Davis, CA (PRWEB) April 13, 2016
As California endures a serious drought that the El Niño season has done little to alleviate, experts will gather to discuss the state’s most pressing water issues at the 25th annual California Water Policy Conference on April 20-21, 2016 at the UC Davis Conference Center in Davis, California.
The two-day event brings together leaders from the agricultural, urban and environmental communities to discuss policy issues impacting California’s water. This year’s theme is “Silver Anniversary, No Silver Bullet” reflecting the conference’s ongoing work in building bridges between agriculture, environmental and urban water interests regarding the difficult issues of managing the state’s water resources.
The four plenary session speakers are:
Felicia Marcus: California Rx: Bigger Vision for a Steeper Hill
Wed. Apr. 20, 9:15 – 10:00 a.m.
As chair of the State Water Resources Control Board, Felicia Marcus has the eagle’s eye view of California’s water controversies and the state’s efforts to meet the challenges of a prolonged drought. Regardless of El Niño, meeting water supply needs will remain at the forefront as we near the end of the rainy season. In addition, the State Board will grapple with permitting for the Governor’s twin tunnel plan through the Delta, water rights adjustments on the San Joaquin River, and tackling statewide groundwater regulation for the first time in California’s history. With lively humor and deep insight, Felicia will bring her perspectives on one of the most demanding roles in balancing the multitude of needs and interests in the water world.
David and Janet Carle: Travelling the 38th Parallel: A Water Line Around the World
Wed. Apr. 20, 12:00 p.m. – 2:00 p.m.
Along the 38th parallel lies Mono Lake where David and Janet Carle served as park rangers, working to protect the Eastern Sierra inland sea from the effects of stream diversion to Los Angeles. After serving as rangers for 18 years, David and Janet embarked on an around-the-world journey in search of water-related environmental and cultural intersections along the 38th parallel. Traveling largely outside of cities, away from well-beaten tourist tracks, the authors cross Japan, Korea, China, Turkmenistan, Turkey, Greece, Sicily, Spain, Portugal, the Azores Islands and the United States. From their travels they co-wrote the book, Traveling the 38th Parallel: A Water Line Around the World, from which they’ll share stories. David will also bring us up to date on the re-release of his book Introduction to Water in California and the updated Water and the California Dream.
Glenda Humiston: A Million More Acre-Feet of Water
Thurs. Apr. 21, 8:30 – 9:15 a.m.
Thursday’s opening speaker, Glenda Humiston, has spent her career bridging agriculture and environmental issues. Humiston is the vice president for agriculture and natural resources at the University of California Office of the President. Prior to accepting this position, Humiston was appointed by President Obama as the California State Director for Rural Development with the U.S. Department of Agriculture. Humiston has over 25 years of experience working on agriculture, natural resources, sustainability and economic development in rural communities. She’ll discuss how action teams from the California State Economic Summit are working with water agencies to encourage more comprehensive governance of the state’s fragmented water system. This includes local government connecting land use planning to water management and advancing the use of new local financing tools that allow more communities to pay for local water projects.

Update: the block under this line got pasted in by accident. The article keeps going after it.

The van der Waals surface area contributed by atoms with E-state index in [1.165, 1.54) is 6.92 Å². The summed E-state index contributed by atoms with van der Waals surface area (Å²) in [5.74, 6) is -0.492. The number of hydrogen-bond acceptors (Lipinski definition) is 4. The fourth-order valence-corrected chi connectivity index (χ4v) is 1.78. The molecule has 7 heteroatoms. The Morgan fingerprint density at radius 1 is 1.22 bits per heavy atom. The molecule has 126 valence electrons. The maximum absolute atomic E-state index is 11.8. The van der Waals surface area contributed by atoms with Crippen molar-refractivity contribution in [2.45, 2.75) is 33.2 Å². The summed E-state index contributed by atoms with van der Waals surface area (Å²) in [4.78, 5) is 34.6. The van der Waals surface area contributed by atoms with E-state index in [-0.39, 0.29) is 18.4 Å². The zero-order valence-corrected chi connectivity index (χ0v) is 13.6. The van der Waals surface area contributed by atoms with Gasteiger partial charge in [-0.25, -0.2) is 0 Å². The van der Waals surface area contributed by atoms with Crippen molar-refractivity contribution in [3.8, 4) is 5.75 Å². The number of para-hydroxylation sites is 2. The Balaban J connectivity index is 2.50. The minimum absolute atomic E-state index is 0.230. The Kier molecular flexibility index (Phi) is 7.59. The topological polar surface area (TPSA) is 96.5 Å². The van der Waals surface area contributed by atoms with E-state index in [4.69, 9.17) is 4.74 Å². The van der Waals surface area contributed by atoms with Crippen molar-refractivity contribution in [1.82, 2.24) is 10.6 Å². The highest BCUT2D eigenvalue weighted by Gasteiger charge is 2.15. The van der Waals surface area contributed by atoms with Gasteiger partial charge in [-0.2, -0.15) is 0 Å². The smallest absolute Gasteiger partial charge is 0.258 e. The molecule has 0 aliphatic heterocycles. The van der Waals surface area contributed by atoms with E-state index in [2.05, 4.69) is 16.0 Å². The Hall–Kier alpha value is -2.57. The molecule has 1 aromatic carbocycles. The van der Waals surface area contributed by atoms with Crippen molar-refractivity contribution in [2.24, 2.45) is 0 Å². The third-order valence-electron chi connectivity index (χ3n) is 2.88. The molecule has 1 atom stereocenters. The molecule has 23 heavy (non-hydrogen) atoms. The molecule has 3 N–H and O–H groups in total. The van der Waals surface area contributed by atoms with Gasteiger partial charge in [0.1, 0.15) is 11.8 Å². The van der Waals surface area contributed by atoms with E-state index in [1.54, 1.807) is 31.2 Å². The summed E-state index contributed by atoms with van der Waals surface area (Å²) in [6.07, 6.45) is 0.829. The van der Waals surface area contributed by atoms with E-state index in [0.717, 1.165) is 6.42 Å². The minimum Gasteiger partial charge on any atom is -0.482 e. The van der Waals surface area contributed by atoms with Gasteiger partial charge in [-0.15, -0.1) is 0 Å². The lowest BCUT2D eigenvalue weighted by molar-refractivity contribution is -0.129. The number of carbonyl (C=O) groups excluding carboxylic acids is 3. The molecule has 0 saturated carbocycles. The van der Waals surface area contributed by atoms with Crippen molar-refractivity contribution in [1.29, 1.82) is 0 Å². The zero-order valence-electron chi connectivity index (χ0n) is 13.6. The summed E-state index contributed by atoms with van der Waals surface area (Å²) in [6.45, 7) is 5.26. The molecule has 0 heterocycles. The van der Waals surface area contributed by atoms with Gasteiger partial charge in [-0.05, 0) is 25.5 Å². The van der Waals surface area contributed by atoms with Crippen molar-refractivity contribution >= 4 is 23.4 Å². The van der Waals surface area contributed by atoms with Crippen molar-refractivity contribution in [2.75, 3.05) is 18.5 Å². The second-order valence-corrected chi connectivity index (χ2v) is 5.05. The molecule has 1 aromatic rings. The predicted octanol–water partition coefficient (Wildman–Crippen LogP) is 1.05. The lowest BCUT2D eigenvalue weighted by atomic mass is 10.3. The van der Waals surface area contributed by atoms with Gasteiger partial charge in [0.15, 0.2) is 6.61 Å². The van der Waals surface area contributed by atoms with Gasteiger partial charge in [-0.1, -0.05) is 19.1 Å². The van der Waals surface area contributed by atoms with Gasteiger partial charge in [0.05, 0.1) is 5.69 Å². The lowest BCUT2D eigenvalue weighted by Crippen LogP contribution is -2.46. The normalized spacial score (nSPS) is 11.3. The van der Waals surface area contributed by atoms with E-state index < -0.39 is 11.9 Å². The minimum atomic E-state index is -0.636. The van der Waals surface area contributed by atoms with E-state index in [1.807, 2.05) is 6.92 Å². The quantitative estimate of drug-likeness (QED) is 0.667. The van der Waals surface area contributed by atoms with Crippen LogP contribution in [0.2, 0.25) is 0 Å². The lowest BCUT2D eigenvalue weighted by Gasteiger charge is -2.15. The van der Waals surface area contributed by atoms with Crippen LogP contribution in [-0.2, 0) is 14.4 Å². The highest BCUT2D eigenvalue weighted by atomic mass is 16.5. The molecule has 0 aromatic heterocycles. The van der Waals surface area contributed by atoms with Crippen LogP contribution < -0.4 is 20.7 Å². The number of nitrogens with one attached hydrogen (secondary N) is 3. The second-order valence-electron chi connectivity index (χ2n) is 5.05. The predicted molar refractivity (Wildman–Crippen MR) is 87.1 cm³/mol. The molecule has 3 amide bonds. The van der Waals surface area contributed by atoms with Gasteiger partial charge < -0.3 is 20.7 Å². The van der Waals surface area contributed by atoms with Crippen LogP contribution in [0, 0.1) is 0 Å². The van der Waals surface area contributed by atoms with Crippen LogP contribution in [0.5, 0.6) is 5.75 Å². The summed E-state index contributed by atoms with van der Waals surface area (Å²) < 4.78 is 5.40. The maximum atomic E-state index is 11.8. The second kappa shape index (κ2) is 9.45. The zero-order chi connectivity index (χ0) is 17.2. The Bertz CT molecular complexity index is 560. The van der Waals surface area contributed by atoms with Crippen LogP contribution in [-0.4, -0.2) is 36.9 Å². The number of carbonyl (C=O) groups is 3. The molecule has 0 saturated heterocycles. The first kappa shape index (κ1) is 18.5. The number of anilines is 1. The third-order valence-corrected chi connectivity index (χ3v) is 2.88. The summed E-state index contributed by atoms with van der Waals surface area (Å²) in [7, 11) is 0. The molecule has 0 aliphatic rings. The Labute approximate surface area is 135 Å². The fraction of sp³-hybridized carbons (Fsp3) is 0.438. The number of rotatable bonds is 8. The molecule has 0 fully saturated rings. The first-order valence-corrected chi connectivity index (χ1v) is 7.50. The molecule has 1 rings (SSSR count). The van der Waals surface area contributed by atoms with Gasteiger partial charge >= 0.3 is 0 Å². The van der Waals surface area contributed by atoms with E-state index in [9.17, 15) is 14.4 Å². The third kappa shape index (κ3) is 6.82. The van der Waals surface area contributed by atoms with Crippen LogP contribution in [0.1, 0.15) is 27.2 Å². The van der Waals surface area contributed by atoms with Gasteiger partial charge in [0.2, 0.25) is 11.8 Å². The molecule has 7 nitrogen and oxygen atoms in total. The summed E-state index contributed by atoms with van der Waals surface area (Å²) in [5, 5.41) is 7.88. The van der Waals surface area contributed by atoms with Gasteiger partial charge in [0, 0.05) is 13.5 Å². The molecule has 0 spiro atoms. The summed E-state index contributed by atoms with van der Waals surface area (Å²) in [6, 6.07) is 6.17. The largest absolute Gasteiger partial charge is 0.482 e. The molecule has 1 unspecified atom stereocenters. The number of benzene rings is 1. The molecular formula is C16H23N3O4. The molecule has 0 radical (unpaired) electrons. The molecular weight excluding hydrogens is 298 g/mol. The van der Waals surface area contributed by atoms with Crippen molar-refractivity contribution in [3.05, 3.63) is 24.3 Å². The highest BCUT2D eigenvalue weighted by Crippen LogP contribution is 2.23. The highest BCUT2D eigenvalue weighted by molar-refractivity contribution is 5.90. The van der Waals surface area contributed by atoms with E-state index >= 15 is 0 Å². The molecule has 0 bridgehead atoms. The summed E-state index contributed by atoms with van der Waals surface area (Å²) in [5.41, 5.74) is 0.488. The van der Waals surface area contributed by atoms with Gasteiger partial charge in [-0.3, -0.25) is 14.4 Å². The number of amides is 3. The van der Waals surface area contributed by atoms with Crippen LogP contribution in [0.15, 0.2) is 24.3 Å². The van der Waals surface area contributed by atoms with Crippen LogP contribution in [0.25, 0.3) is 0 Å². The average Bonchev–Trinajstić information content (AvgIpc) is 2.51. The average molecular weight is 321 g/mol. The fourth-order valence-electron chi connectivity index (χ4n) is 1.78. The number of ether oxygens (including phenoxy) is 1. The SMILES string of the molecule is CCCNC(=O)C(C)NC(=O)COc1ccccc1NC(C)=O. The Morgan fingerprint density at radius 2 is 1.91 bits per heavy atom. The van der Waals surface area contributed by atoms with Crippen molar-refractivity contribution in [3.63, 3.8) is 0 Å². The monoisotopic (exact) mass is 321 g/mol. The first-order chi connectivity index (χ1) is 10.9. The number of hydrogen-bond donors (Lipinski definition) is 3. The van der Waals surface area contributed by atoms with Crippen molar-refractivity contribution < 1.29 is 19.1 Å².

Dave Wegner: California Water Future: Converging Threats, Strategic Responses
Thurs. Apr. 21, 11:15 – 12:00 p.m.
Our closing speaker on Thurs. Apr. 21 brings decades of experience advising on water and climate issues within the U.S. House of Representatives and the federal government. Currently, Wegner works as a part-time senior scientist to ICF, continuing to provide input and strategic counsel to the National Academy of Sciences, several Members of Congress and international organizations focused on water and climate issues. His remarks will focus on how California is challenged to maintain a sustainable water supply for an increasing population and demands while climate change modifies the region's hydrology. Aging infrastructure, changing demand patterns, environmental needs, variable hydrology, and watershed dynamics are converging on multiple paths in California, and he is calling for a statewide strategy that focuses on strategically expanding the water portfolio coupled with and embracing aggressive water conservation, education, and improved efficiency.
The conference began as a vision by environmentalist Dorothy Green to bring different perspectives to the same table. Today, the annual event is an established forum drawing participants from around the state who share concern about the state’s water supply and want to find collaborative solutions.
Registration for both days of the conference includes continental breakfast each day, lunch on Wednesday and all conference materials. Special rates for students and non-profit organizations are available. Learn more at http://www.cawaterpolicy.org.
Conference attendees will also be able to sign up for a bus tour and overview of new salmon recovery efforts in the Sacramento Valley after the conference closing session, organized by the conference staff and the Sacramento River Watershed Program.